Dairy products are major sources of iodine, especially in American diets .The amount of iodine in milk and dairy differs greatly based on the iodine content in the cattle feed and the use of iodine-containing disinfectants during milking .A comprehensive study measured the iodine content in 18 different brands of milk sold in the Boston area. It found that all 18 brands had at least 88 mcg in 1 cup (8 ounces) of milk. Some brands even contained up to 168 mcg in one cup. Based on these results, 1 cup of milk can provide 59–112% of the recommended daily amount of iodine.Yogurt is also a good dairy source of iodine. One cup of plain yogurt provides approximately half of the daily recommended amountThe amount of iodine in cheese varies depending on the type.Cottage cheese is one of the best sources of iodine. One cup of cottage cheese provides 65 mcg, while one ounce of cheddar cheese provides about 12 mcg (15).
3. Iodized Salt:
Currently, both iodized and uniodized salt are sold in the United States.The addition of iodine in table salt began in the US in the early 1920s to help decrease the occurrence of goiters, or swelling of the thyroid gland .There is approximately 71 mcg of iodine in 1/4 teaspoon of iodized salt, which is 47% of the daily recommended intake. However, salt also contains sodium .In the last few decades, iodine intake has decreased in the US. This is likely due to the push of major health organizations to restrict daily sodium intake to prevent or treat high blood pressure.Nevertheless, salt only seems to raise blood pressure in salt-sensitive individuals, which is about 25% of the population
4. Shrimp :
Shrimp is a low-calorie, protein-rich seafood that is a very good source of iodine .Additionally, shrimp provides key nutrients such as vitamin B12, selenium and phosphorus .Shrimp and other seafood are good sources of iodine because they absorb some of the iodine that is naturally present in seawater .Three ounces of shrimp contain about 35 mcg of iodine, or 23% of the daily recommended intake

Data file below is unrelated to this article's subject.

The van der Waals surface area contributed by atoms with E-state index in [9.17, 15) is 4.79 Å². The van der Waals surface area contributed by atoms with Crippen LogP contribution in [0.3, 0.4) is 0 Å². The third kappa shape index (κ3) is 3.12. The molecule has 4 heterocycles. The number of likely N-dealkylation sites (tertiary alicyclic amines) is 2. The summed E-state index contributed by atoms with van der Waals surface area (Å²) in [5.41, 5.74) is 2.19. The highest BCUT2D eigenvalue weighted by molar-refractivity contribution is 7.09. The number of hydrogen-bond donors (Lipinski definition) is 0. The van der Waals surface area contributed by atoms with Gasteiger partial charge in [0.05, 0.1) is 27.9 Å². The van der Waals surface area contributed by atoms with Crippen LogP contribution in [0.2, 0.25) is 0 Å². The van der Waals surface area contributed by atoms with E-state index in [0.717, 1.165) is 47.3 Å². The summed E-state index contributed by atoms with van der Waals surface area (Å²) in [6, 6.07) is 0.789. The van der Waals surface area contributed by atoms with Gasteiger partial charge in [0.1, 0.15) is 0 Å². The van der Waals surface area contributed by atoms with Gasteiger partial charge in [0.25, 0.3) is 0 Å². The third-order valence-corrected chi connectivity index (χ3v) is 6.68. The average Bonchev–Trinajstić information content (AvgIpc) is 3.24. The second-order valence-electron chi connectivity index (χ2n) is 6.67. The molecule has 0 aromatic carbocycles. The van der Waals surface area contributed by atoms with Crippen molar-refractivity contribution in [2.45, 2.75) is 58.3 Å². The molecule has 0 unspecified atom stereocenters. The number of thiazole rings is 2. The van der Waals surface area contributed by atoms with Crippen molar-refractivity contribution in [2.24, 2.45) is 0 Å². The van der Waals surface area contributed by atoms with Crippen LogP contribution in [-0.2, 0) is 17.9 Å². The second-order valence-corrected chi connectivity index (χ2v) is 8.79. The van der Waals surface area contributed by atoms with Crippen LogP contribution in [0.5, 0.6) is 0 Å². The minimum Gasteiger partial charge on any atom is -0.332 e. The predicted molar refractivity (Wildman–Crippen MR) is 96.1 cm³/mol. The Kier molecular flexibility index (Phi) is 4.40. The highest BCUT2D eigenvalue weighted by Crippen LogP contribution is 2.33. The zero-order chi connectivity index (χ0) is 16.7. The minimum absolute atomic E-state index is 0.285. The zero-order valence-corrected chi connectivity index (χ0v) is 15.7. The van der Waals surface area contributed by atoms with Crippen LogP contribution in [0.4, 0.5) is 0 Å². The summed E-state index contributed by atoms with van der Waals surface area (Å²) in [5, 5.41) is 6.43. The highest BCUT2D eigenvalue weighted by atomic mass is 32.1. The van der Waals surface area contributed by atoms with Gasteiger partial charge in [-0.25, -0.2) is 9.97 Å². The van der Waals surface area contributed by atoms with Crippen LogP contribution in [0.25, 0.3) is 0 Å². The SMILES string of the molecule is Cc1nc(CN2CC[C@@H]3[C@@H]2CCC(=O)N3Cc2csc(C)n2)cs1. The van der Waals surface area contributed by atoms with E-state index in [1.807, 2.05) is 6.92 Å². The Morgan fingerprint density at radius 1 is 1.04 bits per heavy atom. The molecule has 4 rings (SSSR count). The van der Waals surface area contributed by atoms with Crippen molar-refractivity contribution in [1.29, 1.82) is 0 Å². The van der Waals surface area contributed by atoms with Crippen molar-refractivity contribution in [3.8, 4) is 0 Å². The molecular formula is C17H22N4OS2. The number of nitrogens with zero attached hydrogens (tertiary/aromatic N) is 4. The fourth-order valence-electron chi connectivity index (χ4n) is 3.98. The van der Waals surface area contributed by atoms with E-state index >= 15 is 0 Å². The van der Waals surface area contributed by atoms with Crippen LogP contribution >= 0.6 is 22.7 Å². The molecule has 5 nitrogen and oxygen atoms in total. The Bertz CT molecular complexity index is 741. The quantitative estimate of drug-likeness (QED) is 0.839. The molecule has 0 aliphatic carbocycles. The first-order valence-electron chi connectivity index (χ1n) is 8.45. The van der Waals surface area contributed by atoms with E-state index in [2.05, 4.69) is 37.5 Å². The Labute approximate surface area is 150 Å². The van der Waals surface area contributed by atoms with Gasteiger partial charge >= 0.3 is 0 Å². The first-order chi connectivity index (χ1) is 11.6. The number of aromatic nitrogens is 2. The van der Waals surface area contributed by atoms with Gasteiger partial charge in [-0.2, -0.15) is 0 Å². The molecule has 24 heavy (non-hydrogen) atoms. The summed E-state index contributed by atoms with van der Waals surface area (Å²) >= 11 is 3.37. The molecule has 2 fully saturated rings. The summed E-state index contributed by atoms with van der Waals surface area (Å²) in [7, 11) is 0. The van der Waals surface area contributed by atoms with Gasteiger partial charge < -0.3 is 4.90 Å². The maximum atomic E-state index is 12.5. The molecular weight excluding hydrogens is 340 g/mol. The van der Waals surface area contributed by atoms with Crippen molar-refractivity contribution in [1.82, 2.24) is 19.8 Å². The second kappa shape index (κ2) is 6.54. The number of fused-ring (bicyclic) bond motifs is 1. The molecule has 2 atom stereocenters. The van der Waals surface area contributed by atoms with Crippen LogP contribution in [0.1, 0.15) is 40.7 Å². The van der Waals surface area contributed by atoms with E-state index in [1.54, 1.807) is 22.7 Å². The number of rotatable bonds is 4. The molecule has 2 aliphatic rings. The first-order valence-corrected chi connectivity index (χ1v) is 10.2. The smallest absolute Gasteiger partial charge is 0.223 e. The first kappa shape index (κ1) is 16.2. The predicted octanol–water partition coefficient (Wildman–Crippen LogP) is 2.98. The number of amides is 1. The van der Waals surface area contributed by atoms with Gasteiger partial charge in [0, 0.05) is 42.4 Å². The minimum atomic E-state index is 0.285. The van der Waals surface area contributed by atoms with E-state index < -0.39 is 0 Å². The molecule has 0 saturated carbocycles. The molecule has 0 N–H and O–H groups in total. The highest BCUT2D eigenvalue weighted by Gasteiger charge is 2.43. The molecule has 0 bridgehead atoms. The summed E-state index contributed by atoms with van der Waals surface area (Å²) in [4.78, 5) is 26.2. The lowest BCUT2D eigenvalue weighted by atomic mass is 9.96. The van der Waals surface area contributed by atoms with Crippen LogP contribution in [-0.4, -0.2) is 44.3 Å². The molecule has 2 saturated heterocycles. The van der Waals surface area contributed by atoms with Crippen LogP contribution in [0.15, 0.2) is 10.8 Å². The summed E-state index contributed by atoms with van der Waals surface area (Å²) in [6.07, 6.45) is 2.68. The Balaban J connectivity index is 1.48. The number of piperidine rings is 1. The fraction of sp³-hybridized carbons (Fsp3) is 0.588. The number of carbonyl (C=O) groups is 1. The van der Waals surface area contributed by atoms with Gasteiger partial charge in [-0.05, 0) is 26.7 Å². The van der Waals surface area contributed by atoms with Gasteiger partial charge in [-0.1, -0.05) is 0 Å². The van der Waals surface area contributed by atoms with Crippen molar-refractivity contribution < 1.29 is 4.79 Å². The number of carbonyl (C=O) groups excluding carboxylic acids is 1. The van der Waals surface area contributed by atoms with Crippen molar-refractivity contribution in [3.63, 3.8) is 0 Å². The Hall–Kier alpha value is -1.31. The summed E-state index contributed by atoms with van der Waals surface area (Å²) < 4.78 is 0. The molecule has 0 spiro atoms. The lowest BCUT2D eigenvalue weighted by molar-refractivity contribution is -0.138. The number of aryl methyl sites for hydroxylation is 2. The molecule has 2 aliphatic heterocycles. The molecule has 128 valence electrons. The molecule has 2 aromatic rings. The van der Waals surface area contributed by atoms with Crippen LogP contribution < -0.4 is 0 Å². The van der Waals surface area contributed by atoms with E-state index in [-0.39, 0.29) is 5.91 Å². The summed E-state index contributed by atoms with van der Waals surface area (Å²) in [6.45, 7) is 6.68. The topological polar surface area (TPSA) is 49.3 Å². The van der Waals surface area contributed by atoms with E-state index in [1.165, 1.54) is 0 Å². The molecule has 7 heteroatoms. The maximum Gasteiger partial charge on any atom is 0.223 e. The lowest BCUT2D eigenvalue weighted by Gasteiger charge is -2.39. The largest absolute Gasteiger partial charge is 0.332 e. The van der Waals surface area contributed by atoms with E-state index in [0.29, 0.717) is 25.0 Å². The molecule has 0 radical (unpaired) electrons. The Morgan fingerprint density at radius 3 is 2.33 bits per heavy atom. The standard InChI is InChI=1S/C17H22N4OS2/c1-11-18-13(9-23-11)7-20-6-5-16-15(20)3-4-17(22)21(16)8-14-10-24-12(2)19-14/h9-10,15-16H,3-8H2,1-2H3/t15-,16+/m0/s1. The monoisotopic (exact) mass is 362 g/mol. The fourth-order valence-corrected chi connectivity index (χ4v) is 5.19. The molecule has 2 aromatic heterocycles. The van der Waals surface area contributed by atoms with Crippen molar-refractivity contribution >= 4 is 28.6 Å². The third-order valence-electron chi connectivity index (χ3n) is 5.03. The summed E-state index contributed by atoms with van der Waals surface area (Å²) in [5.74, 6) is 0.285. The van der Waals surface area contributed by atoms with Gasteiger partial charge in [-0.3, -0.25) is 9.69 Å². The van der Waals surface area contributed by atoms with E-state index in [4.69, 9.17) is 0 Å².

5. Tuna :
Tuna is also a low-calorie, high-protein, iodine-rich food. Furthermore, it is a good source of potassium, iron and B vitamins .Tuna is also a good source of omega-3 fatty acids, which may lower your risk of heart disease.Fish higher in fat offer lower amounts of iodine. Since tuna is a fattier fish, the amount of iodine found in tuna is lower than leaner fish varieties, such as cod .However, tuna is still a relatively good source of iodine, as three ounces provide 17 mcg, or about 11% of the recommended daily intake.Iodine is a chemical element essential for the production of thyroid hormones that regulate growth and metabolism. Diets deficient in iodine increase the risk of retarded brain development in children (cretinism), mental slowness, high cholesterol, lethargy, fatigue, depression, weight gain, and goiter: a swelling of the thyroid gland in the neck. Please note that both too much and too little iodine can cause hypothyroidism, for more information, see the section on hypothyroidism.
What foods are naturally high in iodine? Iodine is a component of almost every living plant and animal. No standard measurements of iodine in food exist because iodine concentrations vary across the world. In general, foods from the sea contain the most iodine, followed by animal foods, then plant foods. Of all foods, seaweed (like kelp), is the most well-known and reliable source of natural iodine. Egg and dairy products can also be good sources.
Foods That Are Rich in Iodine
Other than fortified salt, the concentrations of iodine in these foods can vary widely and this table should be taken as a rough guide.
16-2984μg (11% – 1989% DV)
99μg (66% DV)